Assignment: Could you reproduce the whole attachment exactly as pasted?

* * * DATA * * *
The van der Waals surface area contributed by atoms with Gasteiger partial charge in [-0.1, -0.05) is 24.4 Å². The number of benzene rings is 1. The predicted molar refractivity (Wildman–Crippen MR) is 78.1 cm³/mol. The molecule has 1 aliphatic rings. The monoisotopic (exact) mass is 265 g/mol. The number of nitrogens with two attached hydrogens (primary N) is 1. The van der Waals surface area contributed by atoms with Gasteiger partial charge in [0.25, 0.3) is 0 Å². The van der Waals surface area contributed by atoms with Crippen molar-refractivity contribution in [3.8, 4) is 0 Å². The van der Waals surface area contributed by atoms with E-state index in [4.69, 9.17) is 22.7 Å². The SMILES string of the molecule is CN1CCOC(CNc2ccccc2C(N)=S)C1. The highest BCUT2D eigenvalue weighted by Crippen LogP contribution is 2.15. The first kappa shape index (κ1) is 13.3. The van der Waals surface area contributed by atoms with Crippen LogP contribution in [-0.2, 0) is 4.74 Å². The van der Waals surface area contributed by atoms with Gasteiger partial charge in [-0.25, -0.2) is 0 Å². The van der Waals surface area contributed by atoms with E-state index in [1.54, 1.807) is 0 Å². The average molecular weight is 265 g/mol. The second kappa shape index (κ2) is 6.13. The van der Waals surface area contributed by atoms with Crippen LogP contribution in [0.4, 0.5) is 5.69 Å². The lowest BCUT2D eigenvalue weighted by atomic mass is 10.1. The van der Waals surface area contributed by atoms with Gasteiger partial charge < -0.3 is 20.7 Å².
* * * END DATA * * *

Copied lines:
The van der Waals surface area contributed by atoms with Gasteiger partial charge in [-0.1, -0.05) is 24.4 Å². The number of benzene rings is 1. The predicted molar refractivity (Wildman–Crippen MR) is 78.1 cm³/mol. The molecule has 1 aliphatic rings. The monoisotopic (exact) mass is 265 g/mol. The number of nitrogens with two attached hydrogens (primary N) is 1. The van der Waals surface area contributed by atoms with Gasteiger partial charge in [0.25, 0.3) is 0 Å². The van der Waals surface area contributed by atoms with Crippen molar-refractivity contribution in [3.8, 4) is 0 Å². The van der Waals surface area contributed by atoms with E-state index in [4.69, 9.17) is 22.7 Å². The SMILES string of the molecule is CN1CCOC(CNc2ccccc2C(N)=S)C1. The highest BCUT2D eigenvalue weighted by Crippen LogP contribution is 2.15. The first kappa shape index (κ1) is 13.3. The van der Waals surface area contributed by atoms with Crippen LogP contribution in [-0.2, 0) is 4.74 Å². The van der Waals surface area contributed by atoms with Gasteiger partial charge in [-0.25, -0.2) is 0 Å². The van der Waals surface area contributed by atoms with E-state index in [1.54, 1.807) is 0 Å². The average molecular weight is 265 g/mol. The second kappa shape index (κ2) is 6.13. The van der Waals surface area contributed by atoms with Crippen LogP contribution in [0.4, 0.5) is 5.69 Å². The lowest BCUT2D eigenvalue weighted by atomic mass is 10.1. The van der Waals surface area contributed by atoms with Gasteiger partial charge < -0.3 is 20.7 Å².